Mexico’s President Lopez Obrador met with Trump at the White House to inaugurate the new trade treaty that replaces NAFTA. Embarrassingly, the meeting was punctuated by horrific new outbursts of narco-violence in Mexico. And the country’s promised cannabis legalization—mandated by the high court and looked to as a de-escalation of the dystopian drug war—is stalled by a paralyzed Congress. (Photo: Secretaría de Seguridad y Protección Ciudadana)
There is a discomforting sense that Mexico is perpetually on the eve of cannabis legalization, as the country’s Congress wins a six-month extension from the Supreme Court to pass a law freeing the herb. But foreign capital is already eyeing Mexico’s emergent legal cannabis sector—even amid a terrifying escalation in the bloody cartel wars. When authorities attempted to arrest the son of “Chapo” Guzmán in Culiacán, the troops were surrounded by Cartel gunmen riding in trucks mounted with big machine-guns, and even what appeared to be improvised armored vehicles. The younger Guzmán escaped, and the Sinaloa Cartel proved it has the firepower to effectively challenge the state—at least on its home turf. (Photo via The Drive)
Notorious narco-lord "Chapo" Guzmán was convicted by a federal jury in New York and faces life in prison. But violence in Mexico has only escalated since his capture. Few media accounts have noted how Chapo and his Sinaloa Cartel rose as militarized narcotics enforcement escalated in Mexico—a trajectory mirrored by the cartels' move from dealing in cannabis to deadly white powders. (Photo: US Coast Guard via Cannabis Now)
Already officially studying the possibility of cannabis legalization, Mexico's new populist President Andrés Manuel López Obrador has now announced a formal end to the "war on drugs" that has only seemed to fuel the narco-violence over the past 10 years. However, military troops are still being mobilized for narcotics enforcement from Chiapas to Chihuahua—including marijuana eradication. (Photo: Sexenio)
Residents of Ciudad Guzmán, in Mexico's west-central state of Jalisco, took to the streets to demand the withdrawal of military troops from the municipality—and the reappearance alive of two local youths. Mexican naval troops were ordered to the town, also known as Zapotlan el Grande, to fight the New Generation cartel, but were accused by locals of "disappearing" the two young residents—one just 17 years old. In both cases, witnesses claim the young men were detained by the Navy and were never seen again. Navy troops fired shots in the air after the rally turned violent, with protesters throwing rocks and bottles—possibly due to infiltration by provocateurs. At least three were reported wounded. (Photo: El Sol de Mexico)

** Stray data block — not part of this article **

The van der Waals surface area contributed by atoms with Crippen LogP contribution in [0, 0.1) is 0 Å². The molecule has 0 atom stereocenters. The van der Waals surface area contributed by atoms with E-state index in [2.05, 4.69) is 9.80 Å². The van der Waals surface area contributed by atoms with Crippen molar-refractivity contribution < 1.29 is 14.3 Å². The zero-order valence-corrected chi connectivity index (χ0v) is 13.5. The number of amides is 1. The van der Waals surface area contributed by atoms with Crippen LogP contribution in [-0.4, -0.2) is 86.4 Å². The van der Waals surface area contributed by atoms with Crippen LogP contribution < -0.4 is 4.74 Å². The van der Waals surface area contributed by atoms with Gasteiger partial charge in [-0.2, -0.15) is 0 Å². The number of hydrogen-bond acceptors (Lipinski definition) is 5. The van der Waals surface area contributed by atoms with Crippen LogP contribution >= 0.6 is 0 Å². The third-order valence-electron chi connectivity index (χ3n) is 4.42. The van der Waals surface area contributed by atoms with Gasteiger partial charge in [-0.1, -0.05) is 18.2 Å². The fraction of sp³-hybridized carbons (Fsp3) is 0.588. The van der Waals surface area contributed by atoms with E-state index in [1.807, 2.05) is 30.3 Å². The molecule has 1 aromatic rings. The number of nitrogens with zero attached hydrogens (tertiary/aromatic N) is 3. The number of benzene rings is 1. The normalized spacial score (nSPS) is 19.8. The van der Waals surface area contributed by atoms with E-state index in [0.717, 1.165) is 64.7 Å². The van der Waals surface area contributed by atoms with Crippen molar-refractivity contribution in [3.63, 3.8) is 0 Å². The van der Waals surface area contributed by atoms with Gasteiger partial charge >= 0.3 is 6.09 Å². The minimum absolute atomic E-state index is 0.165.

Javier Duarte, the ex-governor of Mexico's Veracruz state, was detained by Interpol in Guatemala—the latest in a string of fugitive Mexican ex-governors to be arrested abroad.
The Mexican state of Jalisco is bracing for a feared explosion of violencie after the son of the country's top drug lord, "Chapo" Guzmán, was kidnapped by rivals.
Chapo Guzmán was apparently tracked down and apprehended after Mexican authorities intercepted his communications with Sean Penn and other show-biz heavies.
Mexican President Enrique Peña Nieto echoed George Bush's famously premature "Mission Accomplished" line in announcing the recapture of fugitive drug lord "Chapo" Guzmán.
Activist Atilano Román Tirado, an opponent of the Picachos dam in Mexico's Sinaloa state, was slain by hitmen in the middle of a radio broadcast in Mazatlán.
Mexican authorities unearthed five recently buried bodies from a clandestine grave in a rural pueblo of Sinaloa state—the latest in a long string of such gruesome finds.
Monsanto continues its drive to spread its transgenic corn over Mexico, at the cost of destroying the native varieties and devastating local production.